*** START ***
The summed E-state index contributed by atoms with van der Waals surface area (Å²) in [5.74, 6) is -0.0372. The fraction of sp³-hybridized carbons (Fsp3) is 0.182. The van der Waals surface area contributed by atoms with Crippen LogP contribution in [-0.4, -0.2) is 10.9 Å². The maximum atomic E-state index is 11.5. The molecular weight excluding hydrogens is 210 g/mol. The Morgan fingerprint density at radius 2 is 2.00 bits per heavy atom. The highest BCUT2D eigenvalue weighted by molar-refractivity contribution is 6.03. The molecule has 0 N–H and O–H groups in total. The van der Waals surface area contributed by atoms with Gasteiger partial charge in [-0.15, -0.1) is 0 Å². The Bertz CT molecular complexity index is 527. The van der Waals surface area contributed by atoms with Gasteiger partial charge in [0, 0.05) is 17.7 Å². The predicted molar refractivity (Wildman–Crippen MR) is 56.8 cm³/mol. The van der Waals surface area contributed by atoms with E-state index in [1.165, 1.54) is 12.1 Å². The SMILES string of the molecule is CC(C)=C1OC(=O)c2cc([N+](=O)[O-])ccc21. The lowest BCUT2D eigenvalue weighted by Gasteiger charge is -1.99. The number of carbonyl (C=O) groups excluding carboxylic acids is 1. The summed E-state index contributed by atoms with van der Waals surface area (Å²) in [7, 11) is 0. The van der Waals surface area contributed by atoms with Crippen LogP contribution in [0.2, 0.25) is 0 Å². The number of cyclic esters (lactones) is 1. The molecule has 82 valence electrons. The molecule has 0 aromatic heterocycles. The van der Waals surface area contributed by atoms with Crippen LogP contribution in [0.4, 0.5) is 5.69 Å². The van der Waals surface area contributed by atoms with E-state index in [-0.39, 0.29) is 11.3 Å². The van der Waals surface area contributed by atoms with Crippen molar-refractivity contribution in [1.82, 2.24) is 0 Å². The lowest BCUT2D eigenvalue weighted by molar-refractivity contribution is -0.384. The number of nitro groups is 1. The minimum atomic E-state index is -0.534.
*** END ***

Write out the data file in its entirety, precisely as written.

The summed E-state index contributed by atoms with van der Waals surface area (Å²) in [5.74, 6) is -0.0372. The fraction of sp³-hybridized carbons (Fsp3) is 0.182. The van der Waals surface area contributed by atoms with Crippen LogP contribution in [-0.4, -0.2) is 10.9 Å². The maximum atomic E-state index is 11.5. The molecular weight excluding hydrogens is 210 g/mol. The Morgan fingerprint density at radius 2 is 2.00 bits per heavy atom. The highest BCUT2D eigenvalue weighted by molar-refractivity contribution is 6.03. The molecule has 0 N–H and O–H groups in total. The van der Waals surface area contributed by atoms with Gasteiger partial charge in [-0.15, -0.1) is 0 Å². The Bertz CT molecular complexity index is 527. The van der Waals surface area contributed by atoms with Gasteiger partial charge in [0, 0.05) is 17.7 Å². The predicted molar refractivity (Wildman–Crippen MR) is 56.8 cm³/mol. The van der Waals surface area contributed by atoms with E-state index in [1.165, 1.54) is 12.1 Å². The SMILES string of the molecule is CC(C)=C1OC(=O)c2cc([N+](=O)[O-])ccc21. The lowest BCUT2D eigenvalue weighted by Gasteiger charge is -1.99. The number of carbonyl (C=O) groups excluding carboxylic acids is 1. The summed E-state index contributed by atoms with van der Waals surface area (Å²) in [7, 11) is 0. The van der Waals surface area contributed by atoms with Crippen LogP contribution in [0.2, 0.25) is 0 Å². The number of cyclic esters (lactones) is 1. The molecule has 82 valence electrons. The molecule has 0 aromatic heterocycles. The van der Waals surface area contributed by atoms with Crippen LogP contribution in [0.4, 0.5) is 5.69 Å². The van der Waals surface area contributed by atoms with E-state index in [-0.39, 0.29) is 11.3 Å². The van der Waals surface area contributed by atoms with Crippen molar-refractivity contribution in [1.82, 2.24) is 0 Å². The lowest BCUT2D eigenvalue weighted by molar-refractivity contribution is -0.384. The number of nitro groups is 1. The minimum atomic E-state index is -0.534.